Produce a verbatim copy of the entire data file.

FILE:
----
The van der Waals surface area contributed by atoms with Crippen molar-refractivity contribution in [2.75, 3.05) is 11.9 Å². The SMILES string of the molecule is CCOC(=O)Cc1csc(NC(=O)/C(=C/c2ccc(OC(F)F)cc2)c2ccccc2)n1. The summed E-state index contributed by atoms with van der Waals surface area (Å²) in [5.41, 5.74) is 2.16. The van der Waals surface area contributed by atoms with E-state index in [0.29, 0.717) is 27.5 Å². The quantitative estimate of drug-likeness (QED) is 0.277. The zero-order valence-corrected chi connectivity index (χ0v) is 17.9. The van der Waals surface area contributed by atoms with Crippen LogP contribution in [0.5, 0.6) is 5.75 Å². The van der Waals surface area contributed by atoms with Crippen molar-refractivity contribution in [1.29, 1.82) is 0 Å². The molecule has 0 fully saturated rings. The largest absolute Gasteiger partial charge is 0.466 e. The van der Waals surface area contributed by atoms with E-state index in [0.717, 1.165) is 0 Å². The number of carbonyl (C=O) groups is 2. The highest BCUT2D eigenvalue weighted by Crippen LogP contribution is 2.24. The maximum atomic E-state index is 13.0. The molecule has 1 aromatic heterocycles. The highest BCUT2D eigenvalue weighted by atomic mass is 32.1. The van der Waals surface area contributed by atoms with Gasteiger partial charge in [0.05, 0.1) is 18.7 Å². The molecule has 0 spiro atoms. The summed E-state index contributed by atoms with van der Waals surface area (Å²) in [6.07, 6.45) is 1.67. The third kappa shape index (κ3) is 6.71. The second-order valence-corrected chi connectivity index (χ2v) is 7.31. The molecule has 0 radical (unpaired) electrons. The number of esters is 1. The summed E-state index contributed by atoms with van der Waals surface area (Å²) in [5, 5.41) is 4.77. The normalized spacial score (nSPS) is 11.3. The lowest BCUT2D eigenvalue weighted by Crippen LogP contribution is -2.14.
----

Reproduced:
The van der Waals surface area contributed by atoms with Crippen molar-refractivity contribution in [2.75, 3.05) is 11.9 Å². The SMILES string of the molecule is CCOC(=O)Cc1csc(NC(=O)/C(=C/c2ccc(OC(F)F)cc2)c2ccccc2)n1. The summed E-state index contributed by atoms with van der Waals surface area (Å²) in [5.41, 5.74) is 2.16. The van der Waals surface area contributed by atoms with E-state index in [0.29, 0.717) is 27.5 Å². The quantitative estimate of drug-likeness (QED) is 0.277. The zero-order valence-corrected chi connectivity index (χ0v) is 17.9. The van der Waals surface area contributed by atoms with Crippen LogP contribution in [0.5, 0.6) is 5.75 Å². The van der Waals surface area contributed by atoms with Crippen molar-refractivity contribution in [1.29, 1.82) is 0 Å². The molecule has 0 fully saturated rings. The largest absolute Gasteiger partial charge is 0.466 e. The van der Waals surface area contributed by atoms with E-state index in [0.717, 1.165) is 0 Å². The number of carbonyl (C=O) groups is 2. The highest BCUT2D eigenvalue weighted by Crippen LogP contribution is 2.24. The maximum atomic E-state index is 13.0. The molecule has 1 aromatic heterocycles. The highest BCUT2D eigenvalue weighted by atomic mass is 32.1. The van der Waals surface area contributed by atoms with Gasteiger partial charge in [0.05, 0.1) is 18.7 Å². The molecule has 0 spiro atoms. The summed E-state index contributed by atoms with van der Waals surface area (Å²) in [6.07, 6.45) is 1.67. The third kappa shape index (κ3) is 6.71. The second-order valence-corrected chi connectivity index (χ2v) is 7.31. The molecule has 0 radical (unpaired) electrons. The number of esters is 1. The summed E-state index contributed by atoms with van der Waals surface area (Å²) in [5, 5.41) is 4.77. The normalized spacial score (nSPS) is 11.3. The lowest BCUT2D eigenvalue weighted by Crippen LogP contribution is -2.14.